It's a high possibility that the chemo my husband received to cure his lymphoma caused his heart problem (we were told at the time this was a possibility), or it could be the high iron load that's in his blood caused toxicity in his heart – normally for a man the markers about 250, hubby's highest count was 1400+! Since being diagnosed several months ago with (haemochromatosis) he's just had his 10th consecutive week of having around 500ml of blood taken to remove blood iron levels. Thankfully, his iron levels are now finally showing signs of dropping.

    It's not that I don't trust doctors I do... just that I'm wary from experiences we've had. As a 20+ year breast cancer survivor, we've both got an awful lot of respect and immense gratitude towards our NHS and it's staff.

    So regarding our diets (obviously I'm not asking for medical advice – just opinions), I can't see the harm in us continuing our diet, via a late breakfast and an early dinner, with my husband continuing to eat his fruit, and having a supper of something like 2 Ryvitas with cream cheese or something – keeping his carbs low but not aiming to be in true keto, for the purpose of losing weight to help his heart cope.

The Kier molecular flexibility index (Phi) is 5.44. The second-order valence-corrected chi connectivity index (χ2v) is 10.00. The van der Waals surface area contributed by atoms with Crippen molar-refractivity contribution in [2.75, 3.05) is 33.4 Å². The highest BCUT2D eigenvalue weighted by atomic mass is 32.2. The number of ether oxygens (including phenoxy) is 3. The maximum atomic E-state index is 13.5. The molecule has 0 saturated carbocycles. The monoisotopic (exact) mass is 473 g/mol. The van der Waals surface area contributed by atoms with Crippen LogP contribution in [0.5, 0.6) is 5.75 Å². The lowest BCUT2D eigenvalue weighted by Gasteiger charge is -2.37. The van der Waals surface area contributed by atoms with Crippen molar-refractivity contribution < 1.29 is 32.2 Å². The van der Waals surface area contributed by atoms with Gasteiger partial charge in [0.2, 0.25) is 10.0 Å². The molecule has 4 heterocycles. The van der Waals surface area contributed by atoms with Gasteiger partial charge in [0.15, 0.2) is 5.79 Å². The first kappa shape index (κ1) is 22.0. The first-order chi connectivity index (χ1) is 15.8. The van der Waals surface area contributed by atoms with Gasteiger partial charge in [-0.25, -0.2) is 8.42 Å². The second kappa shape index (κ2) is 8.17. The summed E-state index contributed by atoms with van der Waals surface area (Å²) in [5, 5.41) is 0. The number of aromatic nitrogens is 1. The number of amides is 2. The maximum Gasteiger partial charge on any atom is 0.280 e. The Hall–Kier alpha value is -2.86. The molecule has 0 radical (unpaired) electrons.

Presently his blood pressure can drop quickly, causing him to feel dizzy, confused and faint. He fell over last week after picking up after our dog, I think he might had a bit of a faint. So our stress levels are presently sky high.

    I know that fructose is the 'worse' kind of carb. But at the moment, I don't think it wise for him to be making the transition into keto with the ups/downs of potassium and magnesium. I read somewhere that low potassium can cause heart rhythm problems, just what we don't need. Those on keto will know that potassium and magnesium can run short on keto, and supplements are advised.

    We should be able to ask questions about our diet with our health care providers, but... well most of you I'm sure can understand. Having found a way of eating that suits us, it'll be difficult if we're pressured to give it up.

    Gosh, since writing this down, even I can see some sort of sense in our lives.

    NB received a date for the MRI this morning, he's got an appointment in 12 days time!